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Anticipating June 1 Corn Stocks


As trade issues continue to inject uncertainty into commodity markets, the USDA reports due for release on June 29 look to impart additional data on corn demand and supply moving forward.

University of Illinois agricultural economist Todd Hubbs says while the information in the June Acreage report released on the same day will likely eclipse the Quarterly Grain Stocks report, the estimated corn stocks provide insight into the current marketing-year usage and ending stocks estimates. This analysis shows the estimate for June 1 corn stocks comes in near last year’s level and may require adjustment to feed and residual-use estimates for the current marketing year.

The supply of corn available during the first half of the 2017-18 marketing year is the base for estimating June 1 stocks. Corn stocks at the beginning of the quarter were estimated at 8.888 billion bushels in the March Grain Stocks report. Currently, Census Bureau estimates for corn imports are only available through April.

In the first half of the marketing year, corn imports totaled 20 million bushels. According to Hubbs, imports for the third quarter might have been around 8 million bushels. By combining imports with the beginning stocks, total available supply for the second quarter comes in at 8.896 billion bushels.

An estimate of corn exports for the third quarter is based on the cumulative weekly export inspections estimate available for the entire quarter. Hubbs explains that cumulative marketing-year export inspections through May totaled approximately 1.558 billion bushels. During the first eight months of the marketing year, total Census Bureau corn exports were greater than cumulative export inspections by 72 million bushels.

“Assuming the margin continued through May, corn exports through three quarters of the year equaled 1.631 billion bushels,” Hubbs adds. “Since exports in the first half of the marketing year totaled 787.85 million bushels, the estimate for third-quarter corn exports equals 843.5 million bushels.”

The Grain Crushing and Co-Products Production report released on June 1 estimated corn used for ethanol and co-product production during March and April at 918.2 million bushels. Weekly estimates of ethanol production provided by the Energy Information Administration indicates ethanol production increased by 2.8 percent in May 2018 from the preceding year. By calculating the amount of corn used to produce ethanol from these May numbers, corn used for ethanol production in May was approximately 466.12 million bushels. Total use for the quarter is estimated at 1.384 billion bushels.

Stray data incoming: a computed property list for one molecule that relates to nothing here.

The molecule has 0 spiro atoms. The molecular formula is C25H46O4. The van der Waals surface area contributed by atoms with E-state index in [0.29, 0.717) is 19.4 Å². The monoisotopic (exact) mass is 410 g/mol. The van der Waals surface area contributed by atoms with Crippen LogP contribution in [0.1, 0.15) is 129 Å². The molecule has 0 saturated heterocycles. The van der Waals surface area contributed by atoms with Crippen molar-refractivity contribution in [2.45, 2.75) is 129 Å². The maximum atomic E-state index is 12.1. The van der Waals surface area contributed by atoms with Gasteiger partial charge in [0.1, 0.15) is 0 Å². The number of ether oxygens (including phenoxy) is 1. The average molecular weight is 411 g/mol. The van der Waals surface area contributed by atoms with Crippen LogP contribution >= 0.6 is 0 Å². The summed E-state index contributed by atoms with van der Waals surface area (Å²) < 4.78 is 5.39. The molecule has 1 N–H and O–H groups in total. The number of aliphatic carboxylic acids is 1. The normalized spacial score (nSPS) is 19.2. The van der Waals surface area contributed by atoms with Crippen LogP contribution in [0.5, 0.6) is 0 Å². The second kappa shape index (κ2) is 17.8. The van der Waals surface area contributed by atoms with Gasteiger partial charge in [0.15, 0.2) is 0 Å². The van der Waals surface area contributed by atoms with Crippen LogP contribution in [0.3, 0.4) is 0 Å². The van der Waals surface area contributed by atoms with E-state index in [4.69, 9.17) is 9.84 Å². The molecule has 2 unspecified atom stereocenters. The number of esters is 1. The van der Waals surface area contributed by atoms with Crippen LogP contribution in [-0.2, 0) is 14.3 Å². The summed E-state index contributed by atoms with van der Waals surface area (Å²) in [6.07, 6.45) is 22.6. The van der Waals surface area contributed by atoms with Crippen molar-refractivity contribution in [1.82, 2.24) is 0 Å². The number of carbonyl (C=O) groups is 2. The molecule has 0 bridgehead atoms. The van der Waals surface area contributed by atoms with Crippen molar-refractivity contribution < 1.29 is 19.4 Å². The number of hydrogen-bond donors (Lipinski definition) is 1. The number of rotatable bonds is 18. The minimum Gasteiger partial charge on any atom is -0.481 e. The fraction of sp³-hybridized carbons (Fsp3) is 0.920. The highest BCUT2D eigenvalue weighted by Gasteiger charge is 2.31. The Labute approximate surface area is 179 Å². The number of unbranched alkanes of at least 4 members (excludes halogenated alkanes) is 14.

Corn used to produce other food and industrial products during the marketing year is projected at 1.465 billion bushels by the USDA. Using historical corn use data, typically around 75 percent of the final marketing-year food and industrial products use occurs in the first three quarters of the marketing year.

“If this historical pattern holds and the USDA projection is correct, corn use for the first three quarters of the marketing year totaled 1.109 billion bushels,” Hubbs says. “Corn use during the first half equaled 693.37 million bushels which set the third-quarter use estimate at 416 million bushels.”

The current USDA projection for feed and residual use sits at 5.500 billion bushels. According to Hubbs, the historical pattern of feed and residual use in corn may provide some indication of the third-quarter use. For the five previous marketing years, use during the first three quarters of the marketing year ranged from 87.4 to 94.2 percent of the marketing-year total with an average of 90.5 percent. Third-quarter feed and residual use ranged from 17 to 21 percent of the total use over this time span.

For this analysis, an 88 percent usage rate during the first three quarters is used to calculate expected feed and residual use during the third quarter. This percentage is chosen due to the lower-than-expected level of feed and residual use during the first half of the marketing year and a feed and residual use pattern similar to last year.

“If the USDA projection is correct, a use level near 4.978 billion bushels is expected through the third quarter. This analysis indicates feed and residual use during the first three quarters of the marketing year totaled 4.840 billion bushels,” Hubbs explains. Feed and residual use equaled 3.756 billion bushels in the first half. Therefore, the third-quarter estimate totals 1.084 billion bushels.

By adding the estimates for exports and domestic uses, the total consumption of corn during the third quarter is estimated at 3.728 billion bushels. The total use estimate for the third quarter places June 1 corn stocks at 5.168 billion bushels. At this level, June 1 stocks come in 61 million bushels smaller than 2017 June 1 corn stocks.

A June 1 corn stocks estimate that supports the USDA projection of 5.500 billion bushels of feed and residual use during the marketing year is considered neutral for corn prices, Hubbs concludes.

“An estimate of corn stocks near 5.030 billion bushels would indicate that feed and residual use is on track to meet the marketing-year projection. This analysis suggests an estimate near 5.168 billion bushels should change expectations on feed and residual use this marketing year.”

Discussion and graphs associated with this article are available here:https://youtu.be/fYCRKVDOilo.

Source: University of Illinois